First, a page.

Take care.
    Amy
     
  12. Sheila

    Sheila Registered User

    Oct 23, 2003
    2,259
    West Sussex
    Dear Amy, I am so glad to hear that TP is of help to you. Dealing with the problems caused by dementia is something that can devastate the strongest of us. Over the years I have found that my pals on TP have helped me to cope with the most awful things I could have imagined. If we in turn can help you and others, then for my part, I feel that my Mum's suffering was not in vain. We all can help each other here, no one has all the answers and of course we all have different circumstances and opinions. By sharing these, we can build on experiences and make a real difference to the way dementia is thought of by others who have not had to deal with it first hand, often 24/7. The main thing is that there is someone here for us when ever we write. It is never long before you get a reply, this can be a real life saver if you are down in the dumps I know only too well. There will be times we need help, times we can reach out and help others and times when we just feel like a chat or a laugh, (it is OK to laugh). It doesn't matter, just keep posting and hopefully we can all make a difference in this world of ours. Lotsaluvanhugs, She. XX
     
  13. ludwig

    ludwig Registered User

    Feb 8, 2006
    28
    I found TP by accident last week.
    I have let go and cried just three times in the last year over my Mum, once when I showed her the numbers on her front door because she was convinced she was in a house we had once lived in as a familly up the road. She burst out laughing and said that if I thought that I could convince her by that cheap trick (ie I had changed the numbers), I was wrong. She accused me of being a disgrace to my fathers memory etc etc. I cried myself down the motorway back home.

    I have been in tears on this site almost every day reading about the heroics of other people in situations worse than ours (this is a bit tricky as I'm a big 50 year old bloke with a big job in the cut and thrust of Industry but with internet access at work!). I've had some great advice about my mum and wont hesitate to come back for more when necessary.
    Being able to talk to people who understand and in complete anonymity is utterly brilliant.
    We all need to find a willing ear from time to time and yet at others we feel strong enough to put something back.

    Amy, sorry (no I'm not!) we wont ignore you, and we understand (oh how!) what it means to be able just to talk with no strings but with people who share THE problem.

    Keep smiling
    Ludwig
     
  14. Norman

    Norman Registered User

    Oct 9, 2003
    4,348
    Birmingham Hades
    Amy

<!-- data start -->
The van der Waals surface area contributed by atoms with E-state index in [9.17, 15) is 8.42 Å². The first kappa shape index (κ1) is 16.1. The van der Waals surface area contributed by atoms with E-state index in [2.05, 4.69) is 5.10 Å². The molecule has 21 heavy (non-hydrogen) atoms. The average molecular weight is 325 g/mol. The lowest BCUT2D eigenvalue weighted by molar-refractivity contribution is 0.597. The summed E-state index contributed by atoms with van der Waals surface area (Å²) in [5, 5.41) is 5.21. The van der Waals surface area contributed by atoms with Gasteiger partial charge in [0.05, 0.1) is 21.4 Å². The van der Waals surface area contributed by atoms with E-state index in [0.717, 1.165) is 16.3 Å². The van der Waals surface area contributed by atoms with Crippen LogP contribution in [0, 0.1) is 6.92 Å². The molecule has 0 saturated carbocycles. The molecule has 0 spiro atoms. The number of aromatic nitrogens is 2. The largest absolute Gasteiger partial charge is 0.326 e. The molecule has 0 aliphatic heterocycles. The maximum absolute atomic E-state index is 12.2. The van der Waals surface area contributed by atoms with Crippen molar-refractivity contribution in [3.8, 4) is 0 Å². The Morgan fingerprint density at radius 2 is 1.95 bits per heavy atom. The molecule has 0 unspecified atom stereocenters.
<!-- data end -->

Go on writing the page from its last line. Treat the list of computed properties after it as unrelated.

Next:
you will never be ignored on this site.
    One of the worst things about AD is the loneliness of the carer,wanting someone to talk to.
    You will always find one of us 24/7,post when you need
    Norman
     
  15. Amy

    Amy Registered User

    Jan 4, 2006
    3,453
    Thankyou.

    You are all a load of big softies, and I'd love to put you all together in a room, and go round and hug everyone. (Sorry if you are not, but I'm a huggy person!) I don't know about anyone else but TP makes me feel cared for. Thankyou.
    You know what is good about this place, no-one tells you to pull yourself together. It is that understanding that we have of one anothers needs to grieve and be angry, and being given permission to be happy.
    Amy
     
  16. Lynne

    Lynne Registered User

    Jun 3, 2005
    3,433
    Suffolk,England
    Call the Guinness Book of Records!

    That could be the biggest Group HUG in history! If only it could happen.
     
  17. Norman

    Norman Registered User

    Oct 9, 2003
    4,348
    Birmingham Hades
    Amy
    you are right about this site.
    We lost many friends when AD arrived.
    Then we joined TP,and then we had more friends than ever before
    Norman
     
  18. Amy

    Amy Registered User

    Jan 4, 2006
    3,453
    Hiya Norman,
    Yes, when AD arrives so do the Christmas cards saying "been meaning to call..." I think some people just feel too threatened by it, there but for the grace of God...sort of thing. They stop seeing the person and just see the illness. But that is their problem, not ours.
    BFN
    Amy
     
  19. connie

    connie Registered User

    Mar 7, 2004
    9,519
    Frinton-on-Sea
    I had my faith restored somewhat yesterday. I met a local electrician who had worked on our house for a few weeks some 4 years ago.

    He asked after Lionel, and seemed genuinely sorry to hear of his decline.
    "Please tell hime I asked after him" he said. "He may not remember me, but remind him I was the chap who had back coffee, no sugar, but liked lots of jam on his teacake"

    I did tell Lionel, and whilst he may not remeber the man exactly, sort of remembered the time. "Yes I was able to make the coffee in those days"
    Bittersweet, or what. Connie